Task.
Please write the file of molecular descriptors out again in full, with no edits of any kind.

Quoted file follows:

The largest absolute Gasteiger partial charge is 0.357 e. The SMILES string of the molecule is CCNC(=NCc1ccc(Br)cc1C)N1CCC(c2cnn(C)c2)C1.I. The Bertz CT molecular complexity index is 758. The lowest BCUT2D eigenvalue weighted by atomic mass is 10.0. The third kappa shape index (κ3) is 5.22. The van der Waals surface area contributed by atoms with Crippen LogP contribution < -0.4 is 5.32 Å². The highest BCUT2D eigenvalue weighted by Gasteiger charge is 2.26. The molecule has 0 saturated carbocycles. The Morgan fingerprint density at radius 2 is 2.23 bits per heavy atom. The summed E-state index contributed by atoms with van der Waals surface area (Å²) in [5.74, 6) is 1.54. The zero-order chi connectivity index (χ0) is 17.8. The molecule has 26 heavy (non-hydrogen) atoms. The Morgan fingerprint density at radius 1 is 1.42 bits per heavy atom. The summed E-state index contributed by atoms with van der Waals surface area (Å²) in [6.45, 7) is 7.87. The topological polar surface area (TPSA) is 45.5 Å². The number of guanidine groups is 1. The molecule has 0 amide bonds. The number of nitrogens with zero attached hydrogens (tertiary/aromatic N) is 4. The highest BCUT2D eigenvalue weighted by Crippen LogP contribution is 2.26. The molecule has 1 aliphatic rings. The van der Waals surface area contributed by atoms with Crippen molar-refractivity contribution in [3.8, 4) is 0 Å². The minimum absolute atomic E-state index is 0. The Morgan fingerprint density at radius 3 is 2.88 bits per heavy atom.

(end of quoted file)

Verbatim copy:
The largest absolute Gasteiger partial charge is 0.357 e. The SMILES string of the molecule is CCNC(=NCc1ccc(Br)cc1C)N1CCC(c2cnn(C)c2)C1.I. The Bertz CT molecular complexity index is 758. The lowest BCUT2D eigenvalue weighted by atomic mass is 10.0. The third kappa shape index (κ3) is 5.22. The van der Waals surface area contributed by atoms with Crippen LogP contribution < -0.4 is 5.32 Å². The highest BCUT2D eigenvalue weighted by Gasteiger charge is 2.26. The molecule has 0 saturated carbocycles. The Morgan fingerprint density at radius 2 is 2.23 bits per heavy atom. The summed E-state index contributed by atoms with van der Waals surface area (Å²) in [5.74, 6) is 1.54. The zero-order chi connectivity index (χ0) is 17.8. The molecule has 26 heavy (non-hydrogen) atoms. The Morgan fingerprint density at radius 1 is 1.42 bits per heavy atom. The summed E-state index contributed by atoms with van der Waals surface area (Å²) in [6.45, 7) is 7.87. The topological polar surface area (TPSA) is 45.5 Å². The number of guanidine groups is 1. The molecule has 0 amide bonds. The number of nitrogens with zero attached hydrogens (tertiary/aromatic N) is 4. The highest BCUT2D eigenvalue weighted by Crippen LogP contribution is 2.26. The molecule has 1 aliphatic rings. The van der Waals surface area contributed by atoms with Crippen molar-refractivity contribution in [3.8, 4) is 0 Å². The minimum absolute atomic E-state index is 0. The Morgan fingerprint density at radius 3 is 2.88 bits per heavy atom.